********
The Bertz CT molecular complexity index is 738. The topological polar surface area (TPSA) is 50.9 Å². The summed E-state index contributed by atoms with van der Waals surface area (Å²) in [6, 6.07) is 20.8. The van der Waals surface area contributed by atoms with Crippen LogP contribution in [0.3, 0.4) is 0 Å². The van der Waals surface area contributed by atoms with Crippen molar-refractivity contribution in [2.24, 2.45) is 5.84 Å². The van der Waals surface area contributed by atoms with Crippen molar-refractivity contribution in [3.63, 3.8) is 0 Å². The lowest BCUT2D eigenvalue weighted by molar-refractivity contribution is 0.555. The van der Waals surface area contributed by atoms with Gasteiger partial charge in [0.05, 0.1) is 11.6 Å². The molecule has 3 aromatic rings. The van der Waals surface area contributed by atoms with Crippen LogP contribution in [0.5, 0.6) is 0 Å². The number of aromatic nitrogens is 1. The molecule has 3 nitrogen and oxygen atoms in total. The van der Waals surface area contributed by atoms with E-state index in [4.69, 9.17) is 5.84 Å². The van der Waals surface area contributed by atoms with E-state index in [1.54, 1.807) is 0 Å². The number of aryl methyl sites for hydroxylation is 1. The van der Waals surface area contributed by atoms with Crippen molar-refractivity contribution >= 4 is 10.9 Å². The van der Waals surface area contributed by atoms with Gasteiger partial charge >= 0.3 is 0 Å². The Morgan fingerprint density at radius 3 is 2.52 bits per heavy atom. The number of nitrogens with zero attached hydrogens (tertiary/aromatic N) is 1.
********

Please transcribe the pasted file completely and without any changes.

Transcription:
The Bertz CT molecular complexity index is 738. The topological polar surface area (TPSA) is 50.9 Å². The summed E-state index contributed by atoms with van der Waals surface area (Å²) in [6, 6.07) is 20.8. The van der Waals surface area contributed by atoms with Crippen LogP contribution in [0.3, 0.4) is 0 Å². The van der Waals surface area contributed by atoms with Crippen molar-refractivity contribution in [2.24, 2.45) is 5.84 Å². The van der Waals surface area contributed by atoms with Crippen molar-refractivity contribution in [3.63, 3.8) is 0 Å². The lowest BCUT2D eigenvalue weighted by molar-refractivity contribution is 0.555. The van der Waals surface area contributed by atoms with Gasteiger partial charge in [0.05, 0.1) is 11.6 Å². The molecule has 3 aromatic rings. The van der Waals surface area contributed by atoms with Crippen LogP contribution in [0.5, 0.6) is 0 Å². The number of aromatic nitrogens is 1. The molecule has 3 nitrogen and oxygen atoms in total. The van der Waals surface area contributed by atoms with E-state index in [4.69, 9.17) is 5.84 Å². The van der Waals surface area contributed by atoms with E-state index in [1.54, 1.807) is 0 Å². The number of aryl methyl sites for hydroxylation is 1. The van der Waals surface area contributed by atoms with Crippen molar-refractivity contribution >= 4 is 10.9 Å². The van der Waals surface area contributed by atoms with Gasteiger partial charge >= 0.3 is 0 Å². The Morgan fingerprint density at radius 3 is 2.52 bits per heavy atom. The number of nitrogens with zero attached hydrogens (tertiary/aromatic N) is 1.